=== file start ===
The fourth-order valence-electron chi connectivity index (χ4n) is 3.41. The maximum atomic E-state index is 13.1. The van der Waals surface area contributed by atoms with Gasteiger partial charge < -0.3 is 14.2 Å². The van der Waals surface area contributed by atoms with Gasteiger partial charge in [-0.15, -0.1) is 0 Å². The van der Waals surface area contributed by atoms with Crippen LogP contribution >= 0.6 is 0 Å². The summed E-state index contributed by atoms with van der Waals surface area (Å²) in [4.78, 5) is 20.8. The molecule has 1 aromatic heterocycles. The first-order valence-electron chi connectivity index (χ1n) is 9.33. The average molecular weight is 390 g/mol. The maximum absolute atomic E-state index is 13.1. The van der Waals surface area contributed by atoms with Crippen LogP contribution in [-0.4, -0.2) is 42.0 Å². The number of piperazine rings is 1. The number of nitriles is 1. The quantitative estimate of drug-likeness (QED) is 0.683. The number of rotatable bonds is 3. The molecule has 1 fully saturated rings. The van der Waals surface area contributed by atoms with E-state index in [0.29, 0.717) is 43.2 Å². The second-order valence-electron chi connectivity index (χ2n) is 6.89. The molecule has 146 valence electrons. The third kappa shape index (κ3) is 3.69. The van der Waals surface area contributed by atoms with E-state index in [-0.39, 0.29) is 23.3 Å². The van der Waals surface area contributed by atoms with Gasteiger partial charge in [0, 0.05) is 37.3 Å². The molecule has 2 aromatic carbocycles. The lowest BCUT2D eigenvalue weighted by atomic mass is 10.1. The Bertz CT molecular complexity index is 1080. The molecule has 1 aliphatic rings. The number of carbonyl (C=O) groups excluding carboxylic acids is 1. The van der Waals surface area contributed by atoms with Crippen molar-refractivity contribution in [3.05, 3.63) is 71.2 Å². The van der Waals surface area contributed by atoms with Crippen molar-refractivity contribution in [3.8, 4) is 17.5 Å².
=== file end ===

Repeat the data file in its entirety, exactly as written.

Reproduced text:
The fourth-order valence-electron chi connectivity index (χ4n) is 3.41. The maximum atomic E-state index is 13.1. The van der Waals surface area contributed by atoms with Gasteiger partial charge < -0.3 is 14.2 Å². The van der Waals surface area contributed by atoms with Gasteiger partial charge in [-0.15, -0.1) is 0 Å². The van der Waals surface area contributed by atoms with Crippen LogP contribution >= 0.6 is 0 Å². The summed E-state index contributed by atoms with van der Waals surface area (Å²) in [4.78, 5) is 20.8. The molecule has 1 aromatic heterocycles. The first-order valence-electron chi connectivity index (χ1n) is 9.33. The average molecular weight is 390 g/mol. The maximum absolute atomic E-state index is 13.1. The van der Waals surface area contributed by atoms with Crippen LogP contribution in [-0.4, -0.2) is 42.0 Å². The number of piperazine rings is 1. The number of nitriles is 1. The quantitative estimate of drug-likeness (QED) is 0.683. The number of rotatable bonds is 3. The molecule has 1 fully saturated rings. The van der Waals surface area contributed by atoms with E-state index in [0.29, 0.717) is 43.2 Å². The second-order valence-electron chi connectivity index (χ2n) is 6.89. The molecule has 146 valence electrons. The third kappa shape index (κ3) is 3.69. The van der Waals surface area contributed by atoms with E-state index in [-0.39, 0.29) is 23.3 Å². The van der Waals surface area contributed by atoms with Gasteiger partial charge in [0, 0.05) is 37.3 Å². The molecule has 2 aromatic carbocycles. The lowest BCUT2D eigenvalue weighted by atomic mass is 10.1. The Bertz CT molecular complexity index is 1080. The molecule has 1 aliphatic rings. The number of carbonyl (C=O) groups excluding carboxylic acids is 1. The van der Waals surface area contributed by atoms with Crippen molar-refractivity contribution in [3.05, 3.63) is 71.2 Å². The van der Waals surface area contributed by atoms with Crippen molar-refractivity contribution in [3.8, 4) is 17.5 Å².